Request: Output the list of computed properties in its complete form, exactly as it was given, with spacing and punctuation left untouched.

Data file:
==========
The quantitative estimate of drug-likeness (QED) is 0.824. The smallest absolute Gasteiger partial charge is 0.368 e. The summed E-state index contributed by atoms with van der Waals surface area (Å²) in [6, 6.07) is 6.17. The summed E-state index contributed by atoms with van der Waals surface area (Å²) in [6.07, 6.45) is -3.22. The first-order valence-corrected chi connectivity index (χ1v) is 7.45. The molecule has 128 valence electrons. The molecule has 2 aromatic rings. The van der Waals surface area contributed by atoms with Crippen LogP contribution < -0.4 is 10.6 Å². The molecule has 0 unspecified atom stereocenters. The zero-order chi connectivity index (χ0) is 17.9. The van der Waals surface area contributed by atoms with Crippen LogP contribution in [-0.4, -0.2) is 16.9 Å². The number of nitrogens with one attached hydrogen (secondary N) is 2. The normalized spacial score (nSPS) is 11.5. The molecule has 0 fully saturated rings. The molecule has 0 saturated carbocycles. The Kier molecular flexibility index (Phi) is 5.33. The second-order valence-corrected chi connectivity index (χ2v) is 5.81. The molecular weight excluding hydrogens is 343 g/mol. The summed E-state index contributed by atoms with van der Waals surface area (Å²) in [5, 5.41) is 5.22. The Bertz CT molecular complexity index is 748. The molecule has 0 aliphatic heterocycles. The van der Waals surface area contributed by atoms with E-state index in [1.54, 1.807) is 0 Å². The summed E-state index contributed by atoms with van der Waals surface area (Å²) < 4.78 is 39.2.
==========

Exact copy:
The quantitative estimate of drug-likeness (QED) is 0.824. The smallest absolute Gasteiger partial charge is 0.368 e. The summed E-state index contributed by atoms with van der Waals surface area (Å²) in [6, 6.07) is 6.17. The summed E-state index contributed by atoms with van der Waals surface area (Å²) in [6.07, 6.45) is -3.22. The first-order valence-corrected chi connectivity index (χ1v) is 7.45. The molecule has 128 valence electrons. The molecule has 2 aromatic rings. The van der Waals surface area contributed by atoms with Crippen LogP contribution < -0.4 is 10.6 Å². The molecule has 0 unspecified atom stereocenters. The zero-order chi connectivity index (χ0) is 17.9. The van der Waals surface area contributed by atoms with Crippen LogP contribution in [-0.4, -0.2) is 16.9 Å². The number of nitrogens with one attached hydrogen (secondary N) is 2. The normalized spacial score (nSPS) is 11.5. The molecule has 0 fully saturated rings. The molecule has 0 saturated carbocycles. The Kier molecular flexibility index (Phi) is 5.33. The second-order valence-corrected chi connectivity index (χ2v) is 5.81. The molecular weight excluding hydrogens is 343 g/mol. The summed E-state index contributed by atoms with van der Waals surface area (Å²) in [5, 5.41) is 5.22. The Bertz CT molecular complexity index is 748. The molecule has 0 aliphatic heterocycles. The van der Waals surface area contributed by atoms with E-state index in [1.54, 1.807) is 0 Å². The summed E-state index contributed by atoms with van der Waals surface area (Å²) < 4.78 is 39.2.